You Are What You Think

The statement “you are what you eat” is commonly accepted. People generally understand that if you eat a bunch of junk, chances are you will not be healthy and/or fit (although I do know a few who are, for whatever reason, exempt from that truth and I am jealous!). The point behind that belief is that what you put in your body makes a difference. Input can equal or impact output. Thus, to me, the premise holds true for our minds as well as our bodies. What we put into our minds can alter what we believe about ourselves, or how we feel about ourselves or even how we behave based on those thoughts.
With this perspective in mind, over the last month, I’ve done a little experimenting and “research”. I have paid attention to what I say to myself and how that impacts my demeanor and behavior. I’ve also watched those around me, noticing those same factors. I experienced people, self-included, communicate “I am so busy.” Or “I am so tired.” Or “I am so stressed.” Only to find out as those statements were further investigated that there really wasn’t much merit to them. Things really weren’t THAT busy or THAT stressful. It was almost as if we are programmed, in default mode, to offer such a reply. It’s become a rote response. Think about it, “Hi Lauren, how are you?” “Oh, I’m fine, just so busy with work.” Or “Hi honey, how was your day?” “It was so stressful.” Sometimes those statements may in fact be true but is everyday always so stressful and busy. Perhaps as an educator you can assuredly say “YES!”
Regardless, of whether life is genuinely busy and stressful, or we just say it is, my first encouragement is for us to be more mindful about what we communicate to others. Think before we speak. However, the main point of this blog is to also then be aware of not only what we say to others but what we say to ourselves.
If you tell yourself that you are “so busy” or “so stressed” or “never going to make this deadline” and the list goes on and on. Then often times that is what we become, stressed or late or anxious. It can become a self-fulling prophecy. I noticed for myself that there were times over the last several weeks I found myself saying “I can’t keep up.” I had four trips in four weeks (3 business, one pleasure). It felt like a whirlwind. I would unpack the suitcase, leave it out for 2 days only to then repack it (some things I never actually unpacked, like travel size toiletries. I got smart about that after trip #2). Travel like that isn’t typical for me and so I definitely felt out of sorts. But I realized that the more I said “I can’t keep up” the more I couldn’t keep up. I decided to start saying “You got this.” “You can keep up.” “One thing at a time.” And it made a difference in my psyche and demeanor. Believe it or not, I actually began to feel like I had more time. Moments to stop and catch my breath “suddenly” appeared. I consciously tried to pay attention to those opportunities and thus make the most of them. Even if it was a few quiet minutes sitting in an airport terminal or in a cab to the hotel. I took moments to just be. I wanted to practice the self-care behaviors I preach about.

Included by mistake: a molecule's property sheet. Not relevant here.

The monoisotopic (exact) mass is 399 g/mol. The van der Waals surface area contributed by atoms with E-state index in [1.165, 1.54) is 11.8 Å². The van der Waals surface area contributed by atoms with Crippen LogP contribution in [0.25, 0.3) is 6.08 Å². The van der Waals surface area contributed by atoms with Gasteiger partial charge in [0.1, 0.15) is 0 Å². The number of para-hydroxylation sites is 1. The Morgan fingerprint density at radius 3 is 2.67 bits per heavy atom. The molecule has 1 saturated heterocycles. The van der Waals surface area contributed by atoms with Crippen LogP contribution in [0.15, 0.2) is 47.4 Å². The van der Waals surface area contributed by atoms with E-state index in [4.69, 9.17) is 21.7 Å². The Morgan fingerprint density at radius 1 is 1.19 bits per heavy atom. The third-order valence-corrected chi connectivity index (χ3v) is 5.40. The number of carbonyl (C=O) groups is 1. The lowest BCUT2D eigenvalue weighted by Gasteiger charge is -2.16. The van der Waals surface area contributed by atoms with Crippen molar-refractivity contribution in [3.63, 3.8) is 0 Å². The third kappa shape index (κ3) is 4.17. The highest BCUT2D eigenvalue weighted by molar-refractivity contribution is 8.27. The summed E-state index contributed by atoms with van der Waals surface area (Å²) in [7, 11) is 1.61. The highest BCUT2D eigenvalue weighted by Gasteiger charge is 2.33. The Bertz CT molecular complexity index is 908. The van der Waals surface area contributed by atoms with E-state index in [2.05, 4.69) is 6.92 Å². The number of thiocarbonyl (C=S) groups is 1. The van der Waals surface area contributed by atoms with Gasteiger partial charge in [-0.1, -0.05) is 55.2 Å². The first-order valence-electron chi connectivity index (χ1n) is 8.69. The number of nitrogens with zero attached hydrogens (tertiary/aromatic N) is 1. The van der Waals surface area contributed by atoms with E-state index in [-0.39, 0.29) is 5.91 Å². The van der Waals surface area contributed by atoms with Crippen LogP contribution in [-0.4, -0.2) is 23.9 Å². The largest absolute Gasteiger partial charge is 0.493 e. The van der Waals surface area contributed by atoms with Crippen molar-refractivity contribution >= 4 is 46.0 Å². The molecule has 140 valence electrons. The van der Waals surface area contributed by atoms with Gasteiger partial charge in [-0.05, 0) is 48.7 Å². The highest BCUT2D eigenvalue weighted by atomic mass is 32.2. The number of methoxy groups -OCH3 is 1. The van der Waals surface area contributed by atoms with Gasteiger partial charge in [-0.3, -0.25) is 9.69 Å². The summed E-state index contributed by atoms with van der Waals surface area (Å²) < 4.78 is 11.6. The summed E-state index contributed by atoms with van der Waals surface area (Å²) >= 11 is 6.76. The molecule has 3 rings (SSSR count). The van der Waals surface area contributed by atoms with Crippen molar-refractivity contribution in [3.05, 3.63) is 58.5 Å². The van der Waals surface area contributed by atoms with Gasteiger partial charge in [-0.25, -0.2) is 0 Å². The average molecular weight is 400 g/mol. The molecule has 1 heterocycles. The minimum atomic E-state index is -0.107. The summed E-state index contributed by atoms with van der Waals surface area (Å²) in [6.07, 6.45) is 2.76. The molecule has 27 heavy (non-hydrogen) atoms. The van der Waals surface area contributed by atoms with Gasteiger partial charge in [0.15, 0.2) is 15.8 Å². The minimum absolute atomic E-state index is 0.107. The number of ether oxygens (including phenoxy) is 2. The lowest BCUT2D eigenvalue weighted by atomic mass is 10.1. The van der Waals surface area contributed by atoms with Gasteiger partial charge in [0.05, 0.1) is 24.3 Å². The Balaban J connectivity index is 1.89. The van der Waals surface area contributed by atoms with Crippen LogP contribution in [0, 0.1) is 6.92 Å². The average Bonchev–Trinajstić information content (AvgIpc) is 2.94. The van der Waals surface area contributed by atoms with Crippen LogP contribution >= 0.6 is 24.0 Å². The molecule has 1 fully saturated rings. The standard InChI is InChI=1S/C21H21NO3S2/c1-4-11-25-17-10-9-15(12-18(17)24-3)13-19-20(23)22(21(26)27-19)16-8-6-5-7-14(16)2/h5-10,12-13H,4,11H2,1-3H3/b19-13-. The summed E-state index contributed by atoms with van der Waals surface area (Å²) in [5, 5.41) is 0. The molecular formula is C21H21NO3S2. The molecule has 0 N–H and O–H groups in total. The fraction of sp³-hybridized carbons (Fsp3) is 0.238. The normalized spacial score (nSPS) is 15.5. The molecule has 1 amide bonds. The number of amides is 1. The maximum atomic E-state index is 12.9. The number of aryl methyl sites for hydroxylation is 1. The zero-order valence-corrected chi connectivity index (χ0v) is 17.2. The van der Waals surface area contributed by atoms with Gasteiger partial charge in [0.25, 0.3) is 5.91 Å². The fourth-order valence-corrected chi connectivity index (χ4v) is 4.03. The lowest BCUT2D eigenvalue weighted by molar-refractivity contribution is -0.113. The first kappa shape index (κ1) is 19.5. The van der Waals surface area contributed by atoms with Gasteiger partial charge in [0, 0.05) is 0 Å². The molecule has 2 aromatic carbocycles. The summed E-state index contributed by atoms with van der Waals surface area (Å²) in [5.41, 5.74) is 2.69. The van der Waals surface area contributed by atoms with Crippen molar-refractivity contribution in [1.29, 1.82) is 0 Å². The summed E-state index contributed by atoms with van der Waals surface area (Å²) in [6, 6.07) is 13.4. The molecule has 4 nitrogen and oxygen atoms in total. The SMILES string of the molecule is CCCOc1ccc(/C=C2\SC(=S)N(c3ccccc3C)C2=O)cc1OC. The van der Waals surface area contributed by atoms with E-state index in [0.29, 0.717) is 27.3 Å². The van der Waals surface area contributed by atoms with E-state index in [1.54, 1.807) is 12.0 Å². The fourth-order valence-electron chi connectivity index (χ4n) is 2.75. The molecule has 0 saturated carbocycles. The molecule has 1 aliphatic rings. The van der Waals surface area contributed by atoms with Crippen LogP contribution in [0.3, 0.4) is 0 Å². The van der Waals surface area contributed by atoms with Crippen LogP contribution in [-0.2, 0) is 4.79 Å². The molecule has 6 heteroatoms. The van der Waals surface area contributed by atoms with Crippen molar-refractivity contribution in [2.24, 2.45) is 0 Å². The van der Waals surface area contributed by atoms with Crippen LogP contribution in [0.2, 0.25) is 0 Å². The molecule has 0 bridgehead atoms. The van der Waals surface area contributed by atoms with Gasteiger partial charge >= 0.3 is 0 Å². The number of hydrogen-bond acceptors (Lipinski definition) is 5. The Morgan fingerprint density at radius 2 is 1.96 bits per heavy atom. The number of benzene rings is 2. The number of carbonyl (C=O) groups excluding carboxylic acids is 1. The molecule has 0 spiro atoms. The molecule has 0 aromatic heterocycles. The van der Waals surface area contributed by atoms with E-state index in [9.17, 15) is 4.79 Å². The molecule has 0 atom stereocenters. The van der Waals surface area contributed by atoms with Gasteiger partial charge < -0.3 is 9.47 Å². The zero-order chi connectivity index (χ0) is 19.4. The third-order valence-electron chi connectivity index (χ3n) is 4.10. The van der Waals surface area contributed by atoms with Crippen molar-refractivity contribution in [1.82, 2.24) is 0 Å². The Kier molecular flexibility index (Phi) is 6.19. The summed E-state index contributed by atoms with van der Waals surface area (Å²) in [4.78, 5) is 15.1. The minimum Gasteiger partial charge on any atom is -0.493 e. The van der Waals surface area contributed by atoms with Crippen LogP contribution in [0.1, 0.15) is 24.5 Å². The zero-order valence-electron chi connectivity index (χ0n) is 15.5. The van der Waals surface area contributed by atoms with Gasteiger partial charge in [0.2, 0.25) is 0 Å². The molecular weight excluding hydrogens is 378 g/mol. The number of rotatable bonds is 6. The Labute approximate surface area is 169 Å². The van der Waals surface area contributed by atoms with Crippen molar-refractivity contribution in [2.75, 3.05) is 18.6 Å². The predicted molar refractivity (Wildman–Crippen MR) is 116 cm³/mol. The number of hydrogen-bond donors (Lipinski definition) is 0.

Over the years I have had numerous conversations with young women who are wrestling with feelings of insecurity. “I’m not as pretty as the other girls”. “I’m never going to pass this test.” “I can’t speak in front of other people.” “He’s the best and only guy that will ever like me.” Those false lines we tell ourselves don’t benefit us. They are harmful and often not true. They can infiltrate the good that lies within us. They overshadow the truth of all we possess and can impede us from blossoming into our fullest potential. Those thoughts can make us doubtful and paralyzed or distracted and frazzled, keeping us from all the universe has to offer.
My hope is that all of us can not only see our value but believe it, feel it, be convinced of it and allow that belief to propel us forward. Tell yourself, even if you are busy, that you can manage. You have everything you need to be the greatest version of yourself. Think the best about yourself because you are what you think.